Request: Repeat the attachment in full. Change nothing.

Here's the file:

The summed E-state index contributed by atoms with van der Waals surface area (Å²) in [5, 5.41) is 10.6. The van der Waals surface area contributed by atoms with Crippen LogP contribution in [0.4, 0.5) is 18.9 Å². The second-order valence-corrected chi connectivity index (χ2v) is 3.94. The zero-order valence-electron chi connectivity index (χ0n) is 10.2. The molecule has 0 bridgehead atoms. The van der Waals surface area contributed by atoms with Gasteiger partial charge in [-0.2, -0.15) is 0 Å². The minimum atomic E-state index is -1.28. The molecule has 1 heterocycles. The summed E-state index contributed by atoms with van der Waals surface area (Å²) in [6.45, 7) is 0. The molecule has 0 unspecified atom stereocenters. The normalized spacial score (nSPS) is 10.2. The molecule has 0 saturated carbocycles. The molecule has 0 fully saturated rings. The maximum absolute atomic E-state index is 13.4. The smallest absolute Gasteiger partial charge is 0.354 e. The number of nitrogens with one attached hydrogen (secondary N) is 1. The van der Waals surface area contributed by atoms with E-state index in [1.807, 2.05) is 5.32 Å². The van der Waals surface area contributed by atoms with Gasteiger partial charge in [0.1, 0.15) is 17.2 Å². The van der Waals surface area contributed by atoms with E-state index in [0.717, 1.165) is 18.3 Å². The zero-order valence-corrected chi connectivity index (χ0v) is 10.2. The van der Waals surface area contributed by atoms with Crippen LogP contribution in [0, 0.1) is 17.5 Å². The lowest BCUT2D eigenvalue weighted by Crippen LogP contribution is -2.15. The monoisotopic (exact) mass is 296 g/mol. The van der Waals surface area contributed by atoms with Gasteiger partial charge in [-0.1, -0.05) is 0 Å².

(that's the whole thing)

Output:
The summed E-state index contributed by atoms with van der Waals surface area (Å²) in [5, 5.41) is 10.6. The van der Waals surface area contributed by atoms with Crippen LogP contribution in [0.4, 0.5) is 18.9 Å². The second-order valence-corrected chi connectivity index (χ2v) is 3.94. The zero-order valence-electron chi connectivity index (χ0n) is 10.2. The molecule has 0 bridgehead atoms. The van der Waals surface area contributed by atoms with Gasteiger partial charge in [-0.2, -0.15) is 0 Å². The minimum atomic E-state index is -1.28. The molecule has 1 heterocycles. The summed E-state index contributed by atoms with van der Waals surface area (Å²) in [6.45, 7) is 0. The molecule has 0 unspecified atom stereocenters. The normalized spacial score (nSPS) is 10.2. The molecule has 0 saturated carbocycles. The molecule has 0 fully saturated rings. The maximum absolute atomic E-state index is 13.4. The smallest absolute Gasteiger partial charge is 0.354 e. The number of nitrogens with one attached hydrogen (secondary N) is 1. The van der Waals surface area contributed by atoms with E-state index in [1.807, 2.05) is 5.32 Å². The van der Waals surface area contributed by atoms with Gasteiger partial charge in [0.1, 0.15) is 17.2 Å². The van der Waals surface area contributed by atoms with E-state index in [0.717, 1.165) is 18.3 Å². The zero-order valence-corrected chi connectivity index (χ0v) is 10.2. The van der Waals surface area contributed by atoms with Crippen LogP contribution in [0, 0.1) is 17.5 Å². The lowest BCUT2D eigenvalue weighted by Crippen LogP contribution is -2.15. The monoisotopic (exact) mass is 296 g/mol. The van der Waals surface area contributed by atoms with Gasteiger partial charge in [-0.1, -0.05) is 0 Å².